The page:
At the same time, one-third of our employees haven’t been back to an office and continue to work remotely. So we’ve also had to address some of the unique issues around how one maintains a level of engagement, resilience, connection to purpose and mission while people are working from home. That’s really what we’ve confronted—these two different populations with somewhat overlapping needs, but also with needs that are specific and unique to their work environment.
Aaron: Take us through wave one, wave two, and into wave three. How have you had to think about that?
Andrew: When we first sent everybody home in the middle of March in 2020, we were not predicting we would need to summon the degree of resilience that we’ve had to summon. When we were planning for how to navigate the pandemic, the unspoken assumption was, “Well, it’s March. There’ll be some improvements in the summer of 2020, and maybe in August or September we’ll start bringing people back to the office.”
But after we launched our return-to-the-office initiative, the second wave came and now we’re into this third wave. That has just tested the limits of our creativity about what we can do in real time and how we can continue to be present for employees, give them the degree of support they need, to make sure they have access to that support.
Finding the right mix
Aaron: How has it impacted your personal view on what you need to do for the culture at Canadian Blood Services? What’s really different?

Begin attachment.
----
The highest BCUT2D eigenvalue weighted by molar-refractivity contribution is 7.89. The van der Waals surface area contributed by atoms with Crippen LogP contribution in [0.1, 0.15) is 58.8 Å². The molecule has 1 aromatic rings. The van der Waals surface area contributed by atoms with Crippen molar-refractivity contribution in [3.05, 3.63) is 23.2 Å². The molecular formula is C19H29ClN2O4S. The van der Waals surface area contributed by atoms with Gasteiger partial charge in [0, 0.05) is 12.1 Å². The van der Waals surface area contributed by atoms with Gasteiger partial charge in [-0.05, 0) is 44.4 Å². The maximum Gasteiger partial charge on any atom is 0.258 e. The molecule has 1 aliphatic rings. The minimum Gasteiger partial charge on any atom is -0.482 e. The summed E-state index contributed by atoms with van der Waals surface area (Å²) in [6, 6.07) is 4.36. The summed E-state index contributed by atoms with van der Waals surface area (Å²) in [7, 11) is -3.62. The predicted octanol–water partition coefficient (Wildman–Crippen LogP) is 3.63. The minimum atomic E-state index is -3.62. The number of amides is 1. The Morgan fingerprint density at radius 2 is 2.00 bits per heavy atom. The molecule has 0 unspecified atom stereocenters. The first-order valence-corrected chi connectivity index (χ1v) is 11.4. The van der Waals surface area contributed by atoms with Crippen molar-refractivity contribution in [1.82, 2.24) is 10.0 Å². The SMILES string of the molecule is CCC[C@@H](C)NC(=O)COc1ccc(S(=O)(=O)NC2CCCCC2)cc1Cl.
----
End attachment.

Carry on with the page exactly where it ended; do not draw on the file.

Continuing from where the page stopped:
Andrew: You know, there are just certain things about the way people are treating one another and interacting with one another that I don’t think we can change. I think they’re permanent. So, certain things like the degree to which we as leaders communicate with our employees, whether it be a town hall or other forums, has accelerated tenfold. And all of the vice presidents, myself included, have almost weekly check-ins with our entire divisions. Our CEO has frequent employee town halls. There are biweekly calls with our top leadership. The tempo and pace of communications, the degree of vulnerability and empathy—we’ve all had to share as leaders our own challenges with isolation issues with respect to our own families and caregiving responsibilities. It’s been uncomfortable for some to reveal parts of themselves, but we always want leaders to do that.
The other thing that occurred right in the middle of all of this for many of us was really the re-energization, if that’s a word, around diversity, equity, and inclusion. We significantly relaunched and redoubled our efforts there as well. And that’s really changed the conversation inside the organization. That will all have an impact on what the culture of the organization looks like; the culture will never be the same.